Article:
In fields such as data science, explainable artificial intelligence (AI), and big data analytics, “why?” is the ultimate question that needs to be answered to make sense of real data. “Why?” has been the simplest question to advance science since the Age of Enlightenment. Now we want to ask the very same question of our computers, which are capable of crunching huge amounts of data and may discover new insights in data that are hidden to human scrutiny. This book postulates that an answer to the “why?” question calls for an inquiry into the causal relationships that make the generation of data under analysis possible. Thanks to the writing sagacity of Dana Mackenzie and the genius of Judea Pearl, this book shows the breakthrough of causal modeling to the scholar, the practitioner, and the curious reader.
This book has already been appraised in several reviews, and Judea Pearl is the 2011 recipient of the Turing Award for his fundamental contributions to AI, thanks to the development of probabilistic and causal reasoning. No additional words are needed to appreciate the quality of the book; therefore, I will focus on the book from the perspective of explainable AI (XAI) and data science. Roughly speaking, data science is a corpus of scientific methodologies and multidisciplinary techniques for extracting useful knowledge from data. Data scientists are equipped with powerful analytical tools to make sense from data. Among such tools, those offered by statistics and machine learning are the most widely used. More often than not, however, the kind of knowledge that is most interesting to acquire is of a causal nature, that is, the kind of knowledge that is required to answer “why?” questions, for example: “Why does a certain type of cancer occur in people?” “Why do some children show a certain level of intelligence?” In XAI, answering “why?” questions is even more crucial because XAI systems must be able to explain the reasons behind the decisions made by the machine. (XAI systems are in demand because of the increasing impact of intelligent systems in people’s lives, which call for “algorithmic transparency and accountability” .) In XAI, causal chains are necessary for providing explanations to users ; therefore, causal modeling is of utmost importance in this field.
From the first pages, those dreaming of causal inference by just looking at data may receive a cold shower: according to Pearl, no causal inference can be done with data only, but a causal model must accompany data in order to answer “why?” questions; data is only sufficient to find correlations without any hint of causation. To convince the reader, Pearl and Mackenzie guide the reader through the fascinating history of statistics, starting with Galton’s regression lines. Through this historical excursus, often enriched with lesser-known anecdotes and personal traits of the most relevant people that shaped statistics in its first century, the authors show why causal inference was not in the mainstream of statistical research (on the contrary: it was banned) and why it exploded in the so-called “causal revolution” of the last 30 years.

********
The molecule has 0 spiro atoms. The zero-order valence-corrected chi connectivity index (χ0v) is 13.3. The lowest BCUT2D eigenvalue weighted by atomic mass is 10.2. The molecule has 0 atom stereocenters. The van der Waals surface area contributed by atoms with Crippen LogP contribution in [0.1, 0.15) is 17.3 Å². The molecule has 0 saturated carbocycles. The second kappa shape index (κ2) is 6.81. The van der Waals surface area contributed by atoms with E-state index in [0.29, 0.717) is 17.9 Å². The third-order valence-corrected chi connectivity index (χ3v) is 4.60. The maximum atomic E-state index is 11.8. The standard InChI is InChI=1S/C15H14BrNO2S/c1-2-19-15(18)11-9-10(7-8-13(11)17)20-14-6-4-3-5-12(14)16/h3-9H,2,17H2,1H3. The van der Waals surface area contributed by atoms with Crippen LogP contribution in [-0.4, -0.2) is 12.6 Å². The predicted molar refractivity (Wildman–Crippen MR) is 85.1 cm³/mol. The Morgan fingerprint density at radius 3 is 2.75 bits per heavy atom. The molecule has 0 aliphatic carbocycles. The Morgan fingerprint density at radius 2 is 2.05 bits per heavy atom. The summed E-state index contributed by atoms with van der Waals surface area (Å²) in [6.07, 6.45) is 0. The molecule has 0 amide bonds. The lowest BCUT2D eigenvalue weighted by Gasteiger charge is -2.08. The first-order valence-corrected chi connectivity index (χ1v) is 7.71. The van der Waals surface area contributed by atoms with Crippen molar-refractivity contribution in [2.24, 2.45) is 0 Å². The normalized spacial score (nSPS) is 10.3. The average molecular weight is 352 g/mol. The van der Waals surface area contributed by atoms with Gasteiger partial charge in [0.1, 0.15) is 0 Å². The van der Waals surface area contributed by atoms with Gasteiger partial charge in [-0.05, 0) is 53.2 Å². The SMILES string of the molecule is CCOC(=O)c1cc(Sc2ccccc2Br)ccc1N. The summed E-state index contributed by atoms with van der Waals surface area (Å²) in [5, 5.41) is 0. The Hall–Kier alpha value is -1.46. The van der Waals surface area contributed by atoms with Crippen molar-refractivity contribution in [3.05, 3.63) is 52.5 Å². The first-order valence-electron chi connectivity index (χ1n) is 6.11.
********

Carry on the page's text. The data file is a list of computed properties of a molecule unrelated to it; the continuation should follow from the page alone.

As a consequence of this historical delay, causal modeling and reasoning are still not as widespread as they should be, especially in the new field of data science in which they should be considered the most precious tools. Pearl postulates that statistical, association-based (that is, non-causal) models lay at the first of three levels (or rungs) of the causation ladder. Therefore, intelligent systems (which are at this basic level) can hardly achieve human-level intelligence, which is capable of imagination, retrospection, and understanding, all mental activities that are only possible through counterfactuals, the most powerful tool of causal reasoning.
Pearl and Mackenzie gently introduce causal reasoning through causal diagrams, the latter being innocent-looking graphs that unleash an unexpected representation power that can be used to reason in terms of the higher levels of causation, namely interventions and counterfactuals. Pearl shows how causal diagrams help in solving long-stated questions and apparent paradoxes that could not find definitive answers via statistical methods. To this aim, concrete examples in the most disparate fields of science abound in the book, including epidemiology, medicine, psychology, sociology, and so on. The book ends with some personal reflections from Pearl on big data, AI, and other “big” questions, including the feasibility and opportunity of human-like thinking machines and the impact of causal reasoning on this futuristic technology.
This book is for falling in love with causal reasoning. It is therefore nontechnical, but instead oriented toward a wide audience. After reading this book, the next step is to read Pearl’s Causality  in order to acquire the full paraphernalia of causal modeling and reasoning. Both books are must-reads for all people who want to put mind over data and make real sense of it.
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